Tuesday, September 4, 2012

Regulating the Cloud: More, Less or Different Regulation and Competing Agendas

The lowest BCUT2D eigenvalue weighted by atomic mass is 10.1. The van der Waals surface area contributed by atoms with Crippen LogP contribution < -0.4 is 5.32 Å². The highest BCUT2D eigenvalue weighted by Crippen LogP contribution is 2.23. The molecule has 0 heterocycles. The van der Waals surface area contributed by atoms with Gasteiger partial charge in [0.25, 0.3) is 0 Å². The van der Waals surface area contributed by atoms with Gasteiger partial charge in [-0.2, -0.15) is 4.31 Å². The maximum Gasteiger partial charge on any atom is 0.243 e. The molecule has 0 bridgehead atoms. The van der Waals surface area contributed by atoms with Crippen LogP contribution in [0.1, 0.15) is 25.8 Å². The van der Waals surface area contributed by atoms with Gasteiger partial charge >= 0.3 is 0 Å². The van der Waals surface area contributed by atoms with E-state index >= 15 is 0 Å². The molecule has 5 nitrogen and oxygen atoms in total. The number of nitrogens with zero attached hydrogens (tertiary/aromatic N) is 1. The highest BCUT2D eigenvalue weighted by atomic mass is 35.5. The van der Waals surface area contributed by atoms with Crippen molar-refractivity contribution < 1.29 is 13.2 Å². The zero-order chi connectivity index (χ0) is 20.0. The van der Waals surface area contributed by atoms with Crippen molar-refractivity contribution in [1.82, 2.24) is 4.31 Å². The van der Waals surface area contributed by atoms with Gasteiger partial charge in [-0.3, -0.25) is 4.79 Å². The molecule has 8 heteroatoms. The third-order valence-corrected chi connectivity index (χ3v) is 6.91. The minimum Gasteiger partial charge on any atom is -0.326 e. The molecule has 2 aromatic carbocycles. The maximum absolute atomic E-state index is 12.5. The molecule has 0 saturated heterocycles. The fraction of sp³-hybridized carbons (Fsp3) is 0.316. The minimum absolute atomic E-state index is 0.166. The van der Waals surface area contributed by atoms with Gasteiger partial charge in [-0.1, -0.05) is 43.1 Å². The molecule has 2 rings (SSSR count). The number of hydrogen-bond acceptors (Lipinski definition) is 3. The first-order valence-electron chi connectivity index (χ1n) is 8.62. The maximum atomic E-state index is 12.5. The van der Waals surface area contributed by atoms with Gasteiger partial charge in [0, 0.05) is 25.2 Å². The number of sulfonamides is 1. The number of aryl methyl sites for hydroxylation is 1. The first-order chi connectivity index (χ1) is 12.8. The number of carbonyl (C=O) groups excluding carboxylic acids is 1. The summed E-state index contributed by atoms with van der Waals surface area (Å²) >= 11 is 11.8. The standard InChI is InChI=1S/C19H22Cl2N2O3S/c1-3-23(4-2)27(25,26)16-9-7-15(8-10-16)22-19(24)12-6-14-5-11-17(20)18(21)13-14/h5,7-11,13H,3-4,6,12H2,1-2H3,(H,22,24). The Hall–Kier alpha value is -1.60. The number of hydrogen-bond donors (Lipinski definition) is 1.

From the abstract: "The policy section specifically considers the economic regulation of cloud services concentrating on cloud platform competition and neutrality. To the extent that computational services are essential complements to many forms of economic activity, fundamental assumptions regarding the identification of markets, the quantification of market power and the appropriate locus of liability (whether regulatory or contractual) may need to be reconsidered. This is, of course, most notable in location-based issues, but applies as well to the linkage or potential conflict among different competition and consumer protection regulation (e.g. IPR in content or in cloud-hosted applications, economically-valuable personal, proprietary or private data quality of service contracts). The paper extends the conventional analysis of two-sided markets (adopting the conventional view of public cloud providers as platforms) to differentiate e.g. situations where value is derived from a specific matching or relationship between individual users and service providers from those where the value of participation for players on one side depends on an aggregate (e.g. distribution or number) of those on the other side, and situations where users and their demands and service providers and their outputs migrate from one platform to another – and where, in consequence, the layered network structure is critical to market structure and performance. This analysis draws out the implications of different deployment strategies, ‘freemium’ and pay-or-play models and predatory or collusive use of the cloud and cloud-based resources." Read more